AUSTIN, Texas—As much as subscription services want you to believe it, not everything can be found on Amazon or Netflix. Want to read Brett Kavanaugh buddy Mark Judge’s old book, for instance (or their now infamous yearbook even)? Curious to watch a bunch of vintage smoking ads? How about perusing the largest collection of Tibetan Buddhist literature in the world? There’s one place to turn today, and it’s not Google or any pirate sites you may or may not frequent.
“I’ve got government video of how to wash your hands or prep for nuclear war,” says Mark Graham, director of the Wayback Machine at the Internet Archive. “We could easily make a list of .ppt files in all the websites from .mil, the Military Industrial PowerPoint Complex.”
Graham recently talked with several small groups of attendees at the 2018 Online News Association conference, and Ars was lucky enough to be part of one. He later made a full presentation to the conference, which is now available in audio form. And the immediate takeaway is that the scale of the Internet Archive today may be as hard to fathom as the scale of the Internet itself.
The longtime non-profit’s physical space remains easy to comprehend, at least, so Graham starts there. The main operation now runs out of an old church (pews still intact) in San Francisco, with the Internet Archive today employing nearly 200 staffers. The archive also maintains a nearby warehouse for storing physical media—not just books, but things like vinyl records, too. That’s where Graham jokes the main unit of measurement is “shipping container.” The archive gets that much material every two weeks.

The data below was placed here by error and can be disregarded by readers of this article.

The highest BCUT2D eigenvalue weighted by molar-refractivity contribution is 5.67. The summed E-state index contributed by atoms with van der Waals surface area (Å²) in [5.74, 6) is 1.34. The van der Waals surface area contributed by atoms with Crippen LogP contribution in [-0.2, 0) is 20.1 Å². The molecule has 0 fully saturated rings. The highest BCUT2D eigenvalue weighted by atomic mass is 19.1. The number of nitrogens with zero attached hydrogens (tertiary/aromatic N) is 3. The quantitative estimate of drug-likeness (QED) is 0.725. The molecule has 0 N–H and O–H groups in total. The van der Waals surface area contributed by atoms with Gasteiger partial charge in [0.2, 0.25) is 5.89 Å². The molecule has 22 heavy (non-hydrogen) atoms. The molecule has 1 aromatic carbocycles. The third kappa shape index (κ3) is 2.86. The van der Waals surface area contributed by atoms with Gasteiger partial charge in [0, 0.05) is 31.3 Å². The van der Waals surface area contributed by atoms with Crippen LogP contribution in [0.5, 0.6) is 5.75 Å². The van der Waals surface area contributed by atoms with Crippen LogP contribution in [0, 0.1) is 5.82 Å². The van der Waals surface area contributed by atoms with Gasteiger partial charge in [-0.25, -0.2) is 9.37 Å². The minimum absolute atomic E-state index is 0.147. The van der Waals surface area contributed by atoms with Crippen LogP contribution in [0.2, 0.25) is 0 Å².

The company currently stands as the second-largest scanner of books in the world, next to Google. Graham put the current total above four million. The archive even has a wishlist for its next 1.5 million scans, including anything cited on Wikipedia. Yes, the Wayback Machine is in the process of making sure you’re not finding 404s during any Wiki rabbithole (Graham recently told the BBC that Wayback bots have restored nearly six million pages lost to linkrot as part of that effort). Today, books published prior to 1923 are free to download through the Internet Archive, and a lot of the stuff from afterwards can be borrowed as a digital copy.
So grateful for the extraordinary work our friends at @internetarchive are doing to fight 404s and digitally preserve millions of links to websites and sources Wikipedians cite, as they build the world's largest encyclopedia. 🙌 https://t.co/LRN2uyFQKQ
— WikiResearch (@WikiResearch) October 2, 2018
Of course, the Internet Archive offers much more than text these days. Its broadcast-news collection has more than 200 million hours with tools such as the ability to search for words in chyrons and access to recent news (broadcasts are embargoed for 24 hours and then delivered to visitors in searchable two-minute chunks). The growing audio and music portion of the Internet Archive covers radio news, podcasting, and physical media (like a collection of 200,000 78s recently donated by the Boston Library). And as Ars has written about, the organization boasts an extensive classic video game collection that anyone can boot up in a browser-based emulator for research or leisure. Officially, that section involves 300,000-plus overall software titles, “so you can actually play Oregon Trail on an old Apple C computer through a browser right now—no advertising, no tracking users,” Graham says.
“Some might call us hoarders,” he says. “I like to say we’re archivists.”
In total, Graham says the Internet Archive adds four petabytes of information per year (that's four million gigabytes, for context). The organization’s current data totals 22 petabytes—but the Internet Archive actually holds on to 44 petabytes worth. “Because we’re paranoid,” Graham says. “Machines can go down, and we have a reputation.” That NASA-ish ethos helped the non-profit once survive nearly $600,000 worth of fire damage—all without any archived data loss.